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Memorial Day – a day to honor the memories of those men and women who have died in the service of our country. First celebrated as a national holiday in 1866, the date May 30 was chosen specifically because it was not the date or anniversary of a battle. Credit for the day of national recognition is given to General John Murray and General John A. Logan for their belief that the graves of all soldiers across the land should be decorated in the tradition of the ancient Greeks and their fallen heroes.

I honor these heroes today.

I honor the memory of one special hero, Marine Lance Corporal Dimitrios Gavriel.

Dimi died November 19, 2004, as a result of enemy action in Al Anbar Province, Iraq. He was assigned to 1st Battalion, 8th Marine Regiment, 2nd Marine Division, II Marine Expeditionary Force, Camp Lejeune, North Carolina.

This is how I know Dimi.

When Audrey met Matthew on the campus of Brown University almost a decade ago, Dimi also became a great presence in her life. Dimi was Matt’s best friend, and Dimi held a special place in Matt’s life. Dimi would be the Best Man at Audrey and Matt’s wedding ceremony on June 30, 2001. Dimi’s apartment is where Audrey and Matt would stay as they searched for their own place in New York City.

Dimi is with whom Matthew would find places to fish in and around New York City. Dimi is who would travel to Rhode Island on weekends that Audrey and Matt were at my home… and Matt and Dimi would disappear for hours and hours on their fishing expeditions. I can still see Dimi’s old diesel Mercedes parked in front of my home.

I vividly remember the last time I saw Dimi. I thank God it was a perfect day. Dimi was visiting for the weekend, and of course he stopped in to see Matt and Audrey at our former home in Bristol, Rhode Island. My husband and I stored Matt’s canoe under our back porch, so it wasn’t a second or two before the two of them were hauling it out and heading down the street to the Bristol Harbour. On that summer day the wind was whipping forcefully, but Matt and Dimi had the no-fear of two hearty mates and manuevered that canoe down-harbor with the gusto of a couple of seasoned sailors.

Audrey was terrified that they were going to capsize… but they didn’t. And they crawled out of the canoe to tell about it. Audrey, my husband and I met them at journey’s end, at a little outdoor seafood place, Quito’s. We laughed. We drank beer. We ate New England’s finest.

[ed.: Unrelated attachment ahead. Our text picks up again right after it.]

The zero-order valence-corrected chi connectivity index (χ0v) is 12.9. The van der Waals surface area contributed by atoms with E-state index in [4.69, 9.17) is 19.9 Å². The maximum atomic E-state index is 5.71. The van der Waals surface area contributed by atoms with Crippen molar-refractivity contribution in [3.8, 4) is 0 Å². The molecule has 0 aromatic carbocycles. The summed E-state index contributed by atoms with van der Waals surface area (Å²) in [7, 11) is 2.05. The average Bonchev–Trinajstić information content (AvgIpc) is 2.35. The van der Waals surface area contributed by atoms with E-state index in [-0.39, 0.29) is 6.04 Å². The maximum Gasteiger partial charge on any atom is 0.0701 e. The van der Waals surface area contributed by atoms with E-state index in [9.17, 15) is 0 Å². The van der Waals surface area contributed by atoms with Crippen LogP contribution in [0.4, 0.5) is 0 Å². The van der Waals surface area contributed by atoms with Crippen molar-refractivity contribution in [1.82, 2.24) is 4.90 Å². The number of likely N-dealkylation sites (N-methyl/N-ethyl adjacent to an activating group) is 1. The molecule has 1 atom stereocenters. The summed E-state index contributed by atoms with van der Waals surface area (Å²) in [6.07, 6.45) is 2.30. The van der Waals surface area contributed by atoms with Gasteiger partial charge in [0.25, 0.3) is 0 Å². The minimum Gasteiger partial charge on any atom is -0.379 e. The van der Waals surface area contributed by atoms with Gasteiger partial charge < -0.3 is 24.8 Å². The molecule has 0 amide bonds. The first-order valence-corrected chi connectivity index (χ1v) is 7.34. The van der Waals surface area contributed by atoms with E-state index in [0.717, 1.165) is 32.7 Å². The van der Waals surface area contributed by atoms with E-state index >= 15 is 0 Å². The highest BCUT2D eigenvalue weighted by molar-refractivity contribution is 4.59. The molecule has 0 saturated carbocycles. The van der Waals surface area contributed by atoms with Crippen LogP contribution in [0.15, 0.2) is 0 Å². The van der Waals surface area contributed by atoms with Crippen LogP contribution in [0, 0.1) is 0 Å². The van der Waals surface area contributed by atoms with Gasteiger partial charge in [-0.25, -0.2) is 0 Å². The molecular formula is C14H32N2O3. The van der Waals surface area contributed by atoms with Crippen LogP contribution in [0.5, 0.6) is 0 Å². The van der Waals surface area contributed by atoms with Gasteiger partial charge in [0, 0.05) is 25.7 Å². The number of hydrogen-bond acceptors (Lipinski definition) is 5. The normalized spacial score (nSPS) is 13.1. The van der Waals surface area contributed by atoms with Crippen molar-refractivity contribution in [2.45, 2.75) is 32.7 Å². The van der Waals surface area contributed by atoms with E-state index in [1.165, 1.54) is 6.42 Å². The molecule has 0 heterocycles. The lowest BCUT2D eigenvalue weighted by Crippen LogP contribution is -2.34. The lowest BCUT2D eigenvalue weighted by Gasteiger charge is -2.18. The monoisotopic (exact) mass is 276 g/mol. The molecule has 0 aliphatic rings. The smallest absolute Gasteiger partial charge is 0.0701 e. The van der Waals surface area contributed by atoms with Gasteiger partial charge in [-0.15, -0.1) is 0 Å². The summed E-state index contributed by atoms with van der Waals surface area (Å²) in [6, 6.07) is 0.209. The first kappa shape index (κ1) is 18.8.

The day was one of joy. Of sharing. And Dimi talked of the Marines and his decision to enlist. He had built a promising career for himself on Wall Street after graduating from Brown University, but the loss of friends on 9/11, and the calling of a greater course, led him to enlist. He was 27 years old.

A woman at the next table heard Dimi explain his decision and asked him what his mother thought of his enlistment. Women think like this. Women think like mothers. Dimi’s dark eyes, usually twinkling with some mischief, became serious and earnest. I don’t remember his exact words… and I would never try to put his words into my own… but he explained, ever succinctly in the way Dimi explained everything, that his mother was frightened for him, for her, for his dad and sister… but they all supported his passion and his mission once the decision was a final decision.

The woman wished him safety, and luck. We drank some more beer and we talked some more in the warm summer sun.

Then my most vivid memory of Dimi happened. A memory that I will cherish for all time.

Matt and Dimi knew that they had consumed too much beer to hop back into the canoe, and besides, they would be rowing up-harbour against the wind. So they did what any able-bodied young men would do… they put the canoe over their heads and began to walk back to my house.

Well, the walk was less than a mile… but as Audrey and I followed them in her car, we laughed so hard that she could hardly hold onto the steering wheel. All we could see were four legs and a canoe. Four legs and a canoe walking up the street in the warm summer sun of a perfect day.

We tooted the horn as we passed them… then we waited for them on my old front porch.

When Dimi left later that evening, I kissed him good-bye. I wished him safety and luck. My husband grasped his hand and they fell into a hug.

Three months later we would hear the most tragic news that Dimi had been killed in action. November 19, 2004.

Today I honor all the heroes who have fallen in service to our country.

Today I honor our friend, Marine Lance Corporal Dimitrios Gavriel… my hero.

- Sharon

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… or more specifically, Daddy.

OK, I don’t think I can be described as a pushover or a sucker. Unless, of course, it has anything to do with my grandchildren.